In the Chapel: Rebuilding the organ
The King’s College Chapel has a beautiful organ with a complex history, of relocation, rebuilds and royal visits.
Little is known of the earliest organ, except brief mentions in the College’s accounts and that Queen Elizabeth heard it during her visit to the Chapel in 1564.The organ was removed in 1570 at the orders of the Commissioners of Queen Elizabeth and the pipes were sold by Roger Goad (Provost, 1570-1610). On 22 June 1605, the renowned organ builder Dallam commenced work on a new organ.
This was only the start, and it would not be possible to do justice to the entire history of the College organ here, so I shall focus on twentieth century rebuilds and repairs.
Messrs. Hill and Sons worked on the organ in 1911. They cleaned the organ, revoiced the reeds and releathered the swell reservoir. In 1932, Harrison and Harrison drew up specifications for the rebuilding of the organ, in consultation with Boris Ord (then Organist). That work was carried out in 1934. Harrison and Harrison made further alterations in 1950 and 1968. The latest repairs were carried out in 2009.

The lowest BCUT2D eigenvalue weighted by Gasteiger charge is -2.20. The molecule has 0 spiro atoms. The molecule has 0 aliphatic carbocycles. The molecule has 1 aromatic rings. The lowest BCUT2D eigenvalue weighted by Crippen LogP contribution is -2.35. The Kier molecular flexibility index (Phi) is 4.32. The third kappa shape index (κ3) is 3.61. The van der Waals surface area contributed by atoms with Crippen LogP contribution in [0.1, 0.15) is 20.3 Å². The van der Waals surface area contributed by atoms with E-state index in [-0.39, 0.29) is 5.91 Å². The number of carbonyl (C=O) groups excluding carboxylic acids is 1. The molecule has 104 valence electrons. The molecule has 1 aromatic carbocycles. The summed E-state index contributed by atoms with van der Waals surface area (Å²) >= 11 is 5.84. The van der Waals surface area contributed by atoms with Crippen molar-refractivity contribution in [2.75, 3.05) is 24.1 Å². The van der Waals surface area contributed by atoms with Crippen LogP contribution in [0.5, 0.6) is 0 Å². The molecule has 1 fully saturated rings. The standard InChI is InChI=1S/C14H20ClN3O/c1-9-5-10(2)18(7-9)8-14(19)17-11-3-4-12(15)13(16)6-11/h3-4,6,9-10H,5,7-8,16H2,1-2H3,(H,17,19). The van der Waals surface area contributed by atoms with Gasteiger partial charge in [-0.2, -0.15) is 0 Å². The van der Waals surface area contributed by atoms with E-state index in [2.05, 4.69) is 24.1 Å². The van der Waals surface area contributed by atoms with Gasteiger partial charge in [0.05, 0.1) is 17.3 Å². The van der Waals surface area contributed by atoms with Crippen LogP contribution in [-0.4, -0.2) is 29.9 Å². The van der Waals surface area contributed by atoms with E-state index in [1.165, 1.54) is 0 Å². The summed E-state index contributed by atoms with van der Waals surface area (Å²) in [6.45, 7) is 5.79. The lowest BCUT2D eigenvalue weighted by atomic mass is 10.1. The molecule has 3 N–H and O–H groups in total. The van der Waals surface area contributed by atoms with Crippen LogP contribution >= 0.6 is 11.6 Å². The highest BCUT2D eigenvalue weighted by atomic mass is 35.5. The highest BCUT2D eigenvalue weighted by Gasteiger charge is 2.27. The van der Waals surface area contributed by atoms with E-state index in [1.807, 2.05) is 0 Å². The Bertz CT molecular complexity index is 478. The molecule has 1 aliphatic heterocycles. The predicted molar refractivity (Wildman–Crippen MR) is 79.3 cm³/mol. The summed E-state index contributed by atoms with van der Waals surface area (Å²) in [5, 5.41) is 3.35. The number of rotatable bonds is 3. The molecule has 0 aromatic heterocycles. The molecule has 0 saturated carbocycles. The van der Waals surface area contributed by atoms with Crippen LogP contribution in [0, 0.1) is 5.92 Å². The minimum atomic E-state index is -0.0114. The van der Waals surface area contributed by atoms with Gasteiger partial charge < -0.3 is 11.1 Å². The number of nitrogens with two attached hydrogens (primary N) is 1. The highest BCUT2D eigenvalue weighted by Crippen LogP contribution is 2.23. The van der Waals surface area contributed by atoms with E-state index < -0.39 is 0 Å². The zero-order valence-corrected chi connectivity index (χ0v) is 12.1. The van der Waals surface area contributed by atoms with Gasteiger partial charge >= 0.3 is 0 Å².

The current ‘organ case’ is in fact two seventeenth century cases, being the chair organ and the great organ. Portions of the main organ are found in both cases. For more information about the organ, please click here.
The early history of the organ has been the subject of a few articles in The Organ.
Gallery - In the Chapel: Rebuilding the organ
Useful Sources - In the Chapel: Rebuilding the organ
- The Chapel Organ on Janus (see 'Links')
- The Chapel Organ on the King's College Chapel website (see 'See Also')
- Freeman, A. (1929) ‘The Organs at King’s College, Cambridge’ in The Organ, vol. VIII no. 31
- Higgs, P. (1934) ‘Organ in King’s College Chapel, Cambridge’ in The Organ, vol. XIV no. 53